• Bruce Salinger

Does Apple Cider Vinegar Work? Real Health Benefits Vs Hype

When you think of natural foods, you probably think of words such as healthy, low-fat and safe. What about “effective?”


That’s where things get tricky. Eating more fruits, veggies, and herbs is good, but the propaganda around the next “big thing” doesn’t always match up with reality. Apple cider vinegar is a great example of this.


Apple Cider Vinegar: All the Claims


Some people swear by apple cider vinegar for practically everything. A common claim online is that ACV supercharges your metabolism, making you melt fat like butter!


Supporters also promise that ACV calms acid reflux and upset stomach. Other people use it on dry skin to "cure" eczema. Plus, like always, some people claim ACV can prevent cancer.


The Truth About ACV


Can you trust any of these “miracle cure” claims? Not really. That said, apple cider vinegar does have some science-backed benefits:


  • Helping you avoid cravings: ACV can help with modest weight loss by keeping you full longer. Without constant cravings for junk food, it’s easier to lose weight and keep it off.

  • Lowering blood sugar levels: Several studies support ACV’s blood-sugar-balancing benefits. It can help people who have type 2 diabetes avoid sudden spikes after meals.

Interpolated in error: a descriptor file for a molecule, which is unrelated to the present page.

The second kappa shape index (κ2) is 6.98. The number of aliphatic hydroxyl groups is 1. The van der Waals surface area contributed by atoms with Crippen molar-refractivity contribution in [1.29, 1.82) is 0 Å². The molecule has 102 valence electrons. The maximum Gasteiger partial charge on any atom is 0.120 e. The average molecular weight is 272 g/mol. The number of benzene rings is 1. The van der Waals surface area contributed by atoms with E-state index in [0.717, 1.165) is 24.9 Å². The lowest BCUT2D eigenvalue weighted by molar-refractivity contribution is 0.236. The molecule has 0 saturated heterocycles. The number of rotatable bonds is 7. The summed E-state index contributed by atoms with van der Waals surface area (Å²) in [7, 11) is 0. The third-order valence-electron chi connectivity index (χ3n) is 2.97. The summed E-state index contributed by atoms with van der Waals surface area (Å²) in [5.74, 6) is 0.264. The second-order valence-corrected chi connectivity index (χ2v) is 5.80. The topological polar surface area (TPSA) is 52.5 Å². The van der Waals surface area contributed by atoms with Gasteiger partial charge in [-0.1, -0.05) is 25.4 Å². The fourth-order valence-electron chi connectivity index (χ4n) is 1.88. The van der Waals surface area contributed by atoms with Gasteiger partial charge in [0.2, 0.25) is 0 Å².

• Cutting cholesterol: ACV lowers levels of triglycerides and bad cholesterol while boosting healthy fats. It’s not a magic pill, but it can support a healthier heart.


These benefits come from the acetic acid in apple cider vinegar. You can find acetic acid in other types of vinegar, too, but ACV tastes milder and sweeter.


The Reasons for Crazy Claims


There’s no solid evidence that ACV has any kind of miraculous powers. So, why do people believe the hype?


  • Exaggeration: ACV does have minor benefits for weight loss, but the difference is tiny. In one study, people who took ACV lost about three pounds. This sounds great at first, but the study was three months long, so participants actually only lost one pound a month!

  • Healthy living: Sometimes, the people who claim that ACV works wonders have good dietary habits. The benefits they see may be from olive oil, turmeric, green tea, berries and other nutritious foods. When you eat a wide range of healthy foods, there are scientifically proven benefits for weight loss, gut health and mood.

  • Personal experiences: Some people honestly believe a certain food helps. They may even notice weight loss. And that’s great, but everyone is different. Things that are amazing for friends may not do anything for you.

  • Popularity: Take anything you see on YouTube or social media with a grain of salt. Some people make huge claims, invent fake “testimonials” or downright lie just so they can build a larger audience.


As far as claims about raw ACV and probiotics go, ignore them. The amount of probiotics in raw ACV is insignificant, and there's no evidence they do anything. You're fine just buying filtered versions.


Tips for Using Apple Cider Vinegar


The good news is that ACV is safe for most people. You can dilute 2–4 teaspoons in water to drink before or after meals, or use ACV to make homemade vinaigrettes. Apple cider vinegar adds a pleasant tang and sweetness to Asian cooking, salads, veggies and marinades.


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